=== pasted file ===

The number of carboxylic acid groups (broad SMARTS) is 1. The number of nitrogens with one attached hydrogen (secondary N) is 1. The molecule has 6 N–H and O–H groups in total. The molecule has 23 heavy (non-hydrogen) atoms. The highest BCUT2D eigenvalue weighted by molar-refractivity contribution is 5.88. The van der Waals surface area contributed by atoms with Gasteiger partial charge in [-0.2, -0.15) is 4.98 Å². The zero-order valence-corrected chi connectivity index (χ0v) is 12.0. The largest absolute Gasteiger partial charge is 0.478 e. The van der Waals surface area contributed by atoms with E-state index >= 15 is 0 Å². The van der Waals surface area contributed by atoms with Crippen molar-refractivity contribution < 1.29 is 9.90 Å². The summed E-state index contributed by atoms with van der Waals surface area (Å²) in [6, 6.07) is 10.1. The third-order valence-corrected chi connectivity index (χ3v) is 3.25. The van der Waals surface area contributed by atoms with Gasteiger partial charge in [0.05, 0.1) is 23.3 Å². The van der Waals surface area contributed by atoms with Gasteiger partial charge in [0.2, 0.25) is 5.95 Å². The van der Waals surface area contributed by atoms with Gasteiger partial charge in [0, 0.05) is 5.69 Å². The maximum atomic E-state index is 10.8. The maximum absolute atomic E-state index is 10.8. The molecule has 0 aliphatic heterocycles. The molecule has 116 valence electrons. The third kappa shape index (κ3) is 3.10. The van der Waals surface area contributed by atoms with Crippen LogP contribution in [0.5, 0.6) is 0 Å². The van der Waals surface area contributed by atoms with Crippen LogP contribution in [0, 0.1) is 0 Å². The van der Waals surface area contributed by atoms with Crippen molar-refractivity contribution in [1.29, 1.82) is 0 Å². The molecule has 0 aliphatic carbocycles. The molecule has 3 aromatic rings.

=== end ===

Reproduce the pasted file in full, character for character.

The number of carboxylic acid groups (broad SMARTS) is 1. The number of nitrogens with one attached hydrogen (secondary N) is 1. The molecule has 6 N–H and O–H groups in total. The molecule has 23 heavy (non-hydrogen) atoms. The highest BCUT2D eigenvalue weighted by molar-refractivity contribution is 5.88. The van der Waals surface area contributed by atoms with Gasteiger partial charge in [-0.2, -0.15) is 4.98 Å². The zero-order valence-corrected chi connectivity index (χ0v) is 12.0. The largest absolute Gasteiger partial charge is 0.478 e. The van der Waals surface area contributed by atoms with E-state index >= 15 is 0 Å². The van der Waals surface area contributed by atoms with Crippen molar-refractivity contribution < 1.29 is 9.90 Å². The summed E-state index contributed by atoms with van der Waals surface area (Å²) in [6, 6.07) is 10.1. The third-order valence-corrected chi connectivity index (χ3v) is 3.25. The van der Waals surface area contributed by atoms with Gasteiger partial charge in [0.05, 0.1) is 23.3 Å². The van der Waals surface area contributed by atoms with Gasteiger partial charge in [0.2, 0.25) is 5.95 Å². The van der Waals surface area contributed by atoms with Gasteiger partial charge in [0, 0.05) is 5.69 Å². The maximum atomic E-state index is 10.8. The maximum absolute atomic E-state index is 10.8. The molecule has 0 aliphatic heterocycles. The molecule has 116 valence electrons. The third kappa shape index (κ3) is 3.10. The van der Waals surface area contributed by atoms with Crippen LogP contribution in [0.5, 0.6) is 0 Å². The van der Waals surface area contributed by atoms with Crippen LogP contribution in [0, 0.1) is 0 Å². The van der Waals surface area contributed by atoms with Crippen molar-refractivity contribution in [1.29, 1.82) is 0 Å². The molecule has 0 aliphatic carbocycles. The molecule has 3 aromatic rings.